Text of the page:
When my daughter was a baby and my son was almost three, my husband had to go out of town for a funeral. I found that being alone in the house with two young kids, I felt far more vulnerable than when I lived alone in college. (The kids and I had a dog, which makes some people feel safer, but they clearly haven't seen Signs, John Carpenter's The Thing, or the SPN Family Remains episode!) Anyway, at one point, I realized I needed something downstairs and I'd neglected to leave lights on that afternoon, so it had turned dark since we went up. I told my son I had to go to the kitchen but that he didn't have to come down with me if he didn't want to. He cocked his head like he was listening to something, smiled and said (I kid you not), "The kitchen's okay, Mommy. All the ghosts are in the bathroom."

During this SAME period of time, my little boy stayed close to the cordless phone because I'd promised Daddy was going to call to tell him goodnight. Apparently, while I was changing diapers, my son attempted to call J by randomly pressing nubmers. Which I did not know until a policeman knocked at my front door that night, scaring ten years off my life, trying to explain that they'd received a 911 from my residence. I know that what he actually said was, "Ma'am, we received a 911 call.." but what I heard was, "The calls are coming from inside the house!" and I flashed to every high school babysitting terror I'd ever experienced. (When they remade that hokey movie a year or two ago, I had to mute the commercials for it, too.)

Tanya, whose children are trying to give her a heart attack

Natalie J. Damschroder said...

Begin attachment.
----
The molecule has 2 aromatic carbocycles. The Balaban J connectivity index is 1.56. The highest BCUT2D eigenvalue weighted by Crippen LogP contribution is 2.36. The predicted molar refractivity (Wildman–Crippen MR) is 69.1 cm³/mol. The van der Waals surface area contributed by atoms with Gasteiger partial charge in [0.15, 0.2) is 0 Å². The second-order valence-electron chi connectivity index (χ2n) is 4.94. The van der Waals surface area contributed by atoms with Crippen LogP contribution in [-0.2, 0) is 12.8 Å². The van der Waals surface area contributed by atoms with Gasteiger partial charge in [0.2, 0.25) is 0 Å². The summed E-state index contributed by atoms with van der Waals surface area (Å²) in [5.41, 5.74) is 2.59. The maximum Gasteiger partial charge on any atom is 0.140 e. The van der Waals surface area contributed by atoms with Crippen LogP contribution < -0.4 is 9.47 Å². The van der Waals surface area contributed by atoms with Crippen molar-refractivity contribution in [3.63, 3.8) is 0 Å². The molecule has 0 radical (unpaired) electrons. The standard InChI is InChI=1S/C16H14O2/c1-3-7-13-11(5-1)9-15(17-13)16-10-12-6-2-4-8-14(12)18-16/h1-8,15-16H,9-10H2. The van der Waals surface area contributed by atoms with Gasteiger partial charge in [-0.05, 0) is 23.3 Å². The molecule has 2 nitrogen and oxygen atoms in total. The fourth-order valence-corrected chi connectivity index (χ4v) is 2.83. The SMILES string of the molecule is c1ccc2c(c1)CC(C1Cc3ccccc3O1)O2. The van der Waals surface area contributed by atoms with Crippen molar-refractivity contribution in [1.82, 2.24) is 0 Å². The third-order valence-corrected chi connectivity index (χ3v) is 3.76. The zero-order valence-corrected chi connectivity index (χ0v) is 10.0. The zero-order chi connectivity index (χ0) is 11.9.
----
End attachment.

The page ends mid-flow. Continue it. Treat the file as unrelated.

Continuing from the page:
OMG, Tanya! I know I shouldn't laugh, but how did you get saddled with kids who keep poking at your fears?!

This is a magnificent post. I'd never really thought about the scary parts that way, just got defensive whenever I saw something made prior to the show that had a similarity. Very nicely done!

I admit, when I watched the first season, I often went upstairs with my back against the wall. I haven't had that since, for some reason. But they've returned a lot of that suspense and scary stuff this year.

Anonymous said...

>>>This is a magnificent post

Why, thank you :-D

The writers of Supernatural are obviously well in tune with pop culture--from movie references to music and even disturbing world news--and I think they use a lot of that to amp up stuff we were probably scared of during our formative years, whether it's a vague "something's scratching at my window" to a very specific myth. Frankly, I prefer when they use those references for humor, but that's just me...


Maria Lima said...

Great post, Tanya! I have to admit, the only reason I started watching the show is because of Callum Keith Rennie in episode 2 of the 1st season. I'm easily creeped out, but after the then WB replayed ep 1 and 2 together (I'm totally anal about watching from beginning), I was hooked.

Also, b/c the actors are from my home state and hometown (I think of San Antonio as hometown and lived/worked for years in Richardson)...then of course, the OMG, HAWT factor. ::g::